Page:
Despite this, the breezy nature of each fight doesn't make the grinding feel bad, especially since leveling up happens quickly. Loading between world spots is fast, and going from day to night for specific quests doesn't feel long. Item prices aren't so expensive that it's necessary to grind for Zenny. There's also the matter of reverence that the game has for its iconic fighters. Some are downright goofy, like Blanka trying to lure in people to visit the jungle via his Blanka-chan mascot, but the dance session for Dee Jay or Chun-Li training the residents of Chinatown is mesmerizing. These elements keep World Tour addictive, and it is conceivable that even those who aren't into the online fighting scene will spend more time here than expected.

There are only a few things from a gameplay standpoint that temper the experience. First, you've got a silent protagonist. Not every line from every character is spoken, but it's annoying that your character can only elicit an ellipsis when speaking. Second, while you get to travel the world, most of the places you go are very small areas that feel like slightly extended versions of the environments from Fighting Ground. Metro City is the only fleshed-out area, with different portions of the city to explore. It would've been nice to see other areas get the same level of attention, and there is some hope of that happening with the news that the DLC fighters would also be available in World Tour.

Compared to Fighting Ground, there are some issues with the presentation in World Tour. The world may look gorgeous, but it suffers from some brief texture load when transitioning from one screen to another. That texture load also occurs when traversing the world, as you start to see things pop at a distance. Objects at a certain distance start to animate at half of the screen's own frame rate, something that's more noticeable when people come into view. There are moments when some pre-emptive attacks don't connect, letting your potential opponent sneak in a hit before the fight begins. Nothing greatly diminishes the enjoyment of the mode, but they are things to be aware of.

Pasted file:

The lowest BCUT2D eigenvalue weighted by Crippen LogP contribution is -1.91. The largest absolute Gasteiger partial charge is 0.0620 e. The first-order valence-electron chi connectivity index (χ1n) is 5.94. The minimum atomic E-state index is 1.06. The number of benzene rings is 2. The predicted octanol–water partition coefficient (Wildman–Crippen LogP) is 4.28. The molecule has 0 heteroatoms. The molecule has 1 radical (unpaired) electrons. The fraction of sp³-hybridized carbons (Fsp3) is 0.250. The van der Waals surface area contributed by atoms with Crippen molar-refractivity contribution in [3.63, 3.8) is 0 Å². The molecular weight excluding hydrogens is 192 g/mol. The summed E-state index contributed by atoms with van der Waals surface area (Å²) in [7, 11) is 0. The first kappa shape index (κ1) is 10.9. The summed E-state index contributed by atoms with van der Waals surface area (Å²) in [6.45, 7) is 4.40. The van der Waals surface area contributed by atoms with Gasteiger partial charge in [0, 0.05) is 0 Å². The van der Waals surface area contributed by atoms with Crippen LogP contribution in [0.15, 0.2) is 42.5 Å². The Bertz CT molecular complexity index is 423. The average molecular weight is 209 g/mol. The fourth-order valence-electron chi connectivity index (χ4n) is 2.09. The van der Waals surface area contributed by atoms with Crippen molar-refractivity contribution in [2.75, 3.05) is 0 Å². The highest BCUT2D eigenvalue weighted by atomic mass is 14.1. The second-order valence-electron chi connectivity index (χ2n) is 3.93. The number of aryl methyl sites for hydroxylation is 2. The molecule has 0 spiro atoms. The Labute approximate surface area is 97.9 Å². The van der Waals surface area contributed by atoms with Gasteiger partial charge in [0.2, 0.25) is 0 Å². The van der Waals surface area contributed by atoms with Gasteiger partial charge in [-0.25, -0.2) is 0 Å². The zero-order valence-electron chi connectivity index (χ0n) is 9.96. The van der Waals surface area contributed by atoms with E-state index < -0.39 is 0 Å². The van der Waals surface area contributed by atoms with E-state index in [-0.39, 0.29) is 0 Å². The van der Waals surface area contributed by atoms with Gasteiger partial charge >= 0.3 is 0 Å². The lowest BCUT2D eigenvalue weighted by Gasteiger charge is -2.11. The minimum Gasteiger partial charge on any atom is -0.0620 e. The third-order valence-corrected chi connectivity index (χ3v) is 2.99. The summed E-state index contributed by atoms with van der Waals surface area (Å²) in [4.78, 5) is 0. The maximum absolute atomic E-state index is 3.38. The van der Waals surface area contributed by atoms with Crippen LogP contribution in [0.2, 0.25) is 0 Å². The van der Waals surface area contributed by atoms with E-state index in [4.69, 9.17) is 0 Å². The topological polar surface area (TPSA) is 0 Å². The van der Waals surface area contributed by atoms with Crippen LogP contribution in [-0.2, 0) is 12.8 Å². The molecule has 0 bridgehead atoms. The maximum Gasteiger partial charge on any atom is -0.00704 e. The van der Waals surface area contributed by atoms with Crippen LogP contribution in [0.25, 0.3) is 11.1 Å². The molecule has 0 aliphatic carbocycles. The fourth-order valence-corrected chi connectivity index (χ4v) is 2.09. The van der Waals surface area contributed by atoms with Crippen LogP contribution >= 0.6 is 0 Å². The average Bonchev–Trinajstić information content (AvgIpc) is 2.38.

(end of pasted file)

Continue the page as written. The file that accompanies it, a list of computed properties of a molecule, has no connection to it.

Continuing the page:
Battle Hub is the last major area in SF6, and it is fascinating. Set up like a futuristic arcade, it houses a good deal of activities that are meant to evoke a sense of community and the classic arcade vibe. Just like in Japan, the arcades set up for online SF6 matches are set back to back, so you need to sit at a machine and your opponent must sit in the opposite machine before a match can start. People around the machine can spectate your match, and you can do the same, but the game starts at the beginning and fast-forwards to the live spot if you aren't there when a match begins. For those not wanting to play a regular match, there are a bunch of machines in one corner where you can play special rules matches. The opposite side has a cache of machines that let you play some classic games from the series for a high score competition. At the time of this review, that means Final Fight, Street Fighter II, and Super Puzzle Fighter II Turbo, but we've been told that the games will rotate out every so often.

There are other things to do aside from play in the virtual arcade. There are various shops to redesign your character (from World Tour mode) and outfit them with new clothes. The silly stuff you can do includes dancing, mixing some of the game's included instrumental songs, and taking pictures with Street Fighter-related dioramas. One of the more intriguing parts is in the middle of the Hub, where you can challenge another person to a fight — with your own avatars.

Like World Tour, it's all a touch silly, but it adds some charm since it isn't just a glorified lobby for online fights. Things like club creation are nice thanks to private message boards and uniforms, and the same goes for the constant leaderboards for that hub.

There are a few things that we're not sure of, though. There was a low population during the review period, so we don't know how the hubs are going to handle machine availability and performance when the population increases. Classic arcade games are nice, but without a two-player mode, there's not much incentive to drop by unless you want to go solo for the high score leaderboard chase. The shop wasn't open, so we don't know how the economy will perform or how a microtransaction system will play out. Avatar fights are great, but they're tied to World Tour, so there's a good chance that you'll meet a ton of people playing with Luke's fighting style until the majority go through that lengthy area. These aren't major issues, but they need time to settle down.